Though undeniably flawed, the movie, now available on Netflix, remains a surprisingly fun watch. Dylan, Alex, and Natalie (Barrymore, Liu, and Diaz, respectively) are the Angels, three private detectives working for an agency run by an anonymous millionaire named Charlie. Along with their sidekick and handler, Bosley (Bill Murray), they’re tasked with finding a kidnapped billionaire tech entrepreneur (Sam Rockwell) and rescuing the world from a potential privacy breach that could have life-altering consequences. (The idea of fighting to save privacy in the digital age is both terrifyingly prescient, and a quaint glimpse into the anxieties of a pre-9/11, pre-cell phone era.) 
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Does Charlie’s Angels cater directly the male gaze? Absolutely. You can take your pick of any number of scenes seemingly designed to make men squirm in their seats. The one that stands out involves Dylan, Alex, and Natalie at the race-track, their jumpsuit zippers pulled down to their navels as they “work” on their car. But what makes Charlie’s Angels interesting is that even while catering to men’s desires, it mercilessly mocks them. Immediately following that jumpsuit scene is one in which Dylan distracts a driver by literally tonguing his steering wheel so he won’t notice that Alex is in back bugging the vehicle. It’s a move that so parodies what men find sexy that it becomes strangely empowering.
Much of the film’s continued appeal comes down to the magical performances of its leads. Diaz does some of her best work as the awkward and inadequate Natalie, playing against her sexy typecasting. She is unbelievably gorgeous, but she’s also weird, and guileless, and there’s a truly hilarious shot of her in a mouthguard learning how to drive. With a killer smile, and an impressive mastery of the slo-mo hair-toss, she exudes the kind of star power that’s impossible to fake. The same goes for Barrymore, who keeps your eyes glued to the screen with a magnetic charisma that, despite what the critics above might have you believe, has almost nothing to do with her looks. And Liu — I mean, she wears a leather corset to cook! She literally cracks the whip on a bunch of tech nerds, and they thank her for it! She spends half the movie cosplaying as a dominatrix, and she’s taking names. (Also hilarious: She’s dating Matt LeBlanc, who seems to have taken ownership of Brad Pitt’s trailer from Once Upon a Time in... Hollywood.)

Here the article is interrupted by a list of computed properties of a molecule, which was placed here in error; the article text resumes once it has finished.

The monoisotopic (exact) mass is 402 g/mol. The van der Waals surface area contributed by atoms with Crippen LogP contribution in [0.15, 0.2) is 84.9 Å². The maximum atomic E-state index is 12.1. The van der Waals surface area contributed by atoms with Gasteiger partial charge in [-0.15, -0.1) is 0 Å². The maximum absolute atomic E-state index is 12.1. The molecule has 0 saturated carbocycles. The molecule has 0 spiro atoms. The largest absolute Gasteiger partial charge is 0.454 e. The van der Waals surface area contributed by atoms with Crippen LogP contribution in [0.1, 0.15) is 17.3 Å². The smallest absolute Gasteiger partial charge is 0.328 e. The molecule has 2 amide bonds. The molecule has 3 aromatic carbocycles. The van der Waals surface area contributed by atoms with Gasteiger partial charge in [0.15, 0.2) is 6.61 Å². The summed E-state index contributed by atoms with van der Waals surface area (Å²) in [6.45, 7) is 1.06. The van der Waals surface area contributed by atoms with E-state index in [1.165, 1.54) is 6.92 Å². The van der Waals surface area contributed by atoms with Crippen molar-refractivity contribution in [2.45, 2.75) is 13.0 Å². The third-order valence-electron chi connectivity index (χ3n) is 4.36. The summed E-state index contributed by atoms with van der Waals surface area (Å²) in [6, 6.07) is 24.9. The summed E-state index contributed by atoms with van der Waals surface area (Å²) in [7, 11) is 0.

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Jokes aside, Liu’s billing as one of the heroes in a blockbuster like Charlie’s Angels was a leap forward for representation. And though the film does deal in harmful stereotypes — Japanese culture is exoticized and fetishized to a disturbing degree — Liu’s character manages to avoid being typecast. She calls out Dylan and Natalie’s mildly racist comments rather than laughing them off, as might have previously been the norm. She’s not a math nerd, or a villain. And if the upcoming Charlie’s Angels adaptation has received praise for its diverse casting, we shouldn’t forget that it was Liu that paved the way
The weakest link in Charlie’s Angels is its dialogue. Lines like “never send a man to do a woman’s job” are spoken unironically, smacking of an outdated concept equating empowerment with perfection. If Charlie’s Angels feminist ethos relied on women being good at absolutely everything, more modern interpretations have managed to find the power within the cracks of that myth of perfection. And still, there’s an effervescent joy to this movie that continues to feel fresh and unexpected in films about women protagonists. (Hot tip: Do not sleep on the end credit blooper reel.)
McG’s approach to action relies heavily on a post-Matrix brand of airborne kung-fu, which, though cool at the time, now feels like a nostalgic relic. Russell Carpenter’s richly saturated and vibrantly-colored cinematography, on the other hand, remains a stylish feast for the eyes: Barrymore’s red hair glows, Diaz’s red lipstick pops, Liu’s freckles aren’t covered up, and the California ocean looks bluer than ever. 
Banks’ take on the iconic trio will almost certainly be very different. As she’s pointed out in multiple interviews, hers is a new movie, for a new generation, and one that will hopefully reflect a marked cultural shift that has taken place in the last two decades. If nothing else, having a woman director take ownership of this story is a victory in and of itself. Now, if we can just keep the slobbering to a minimum.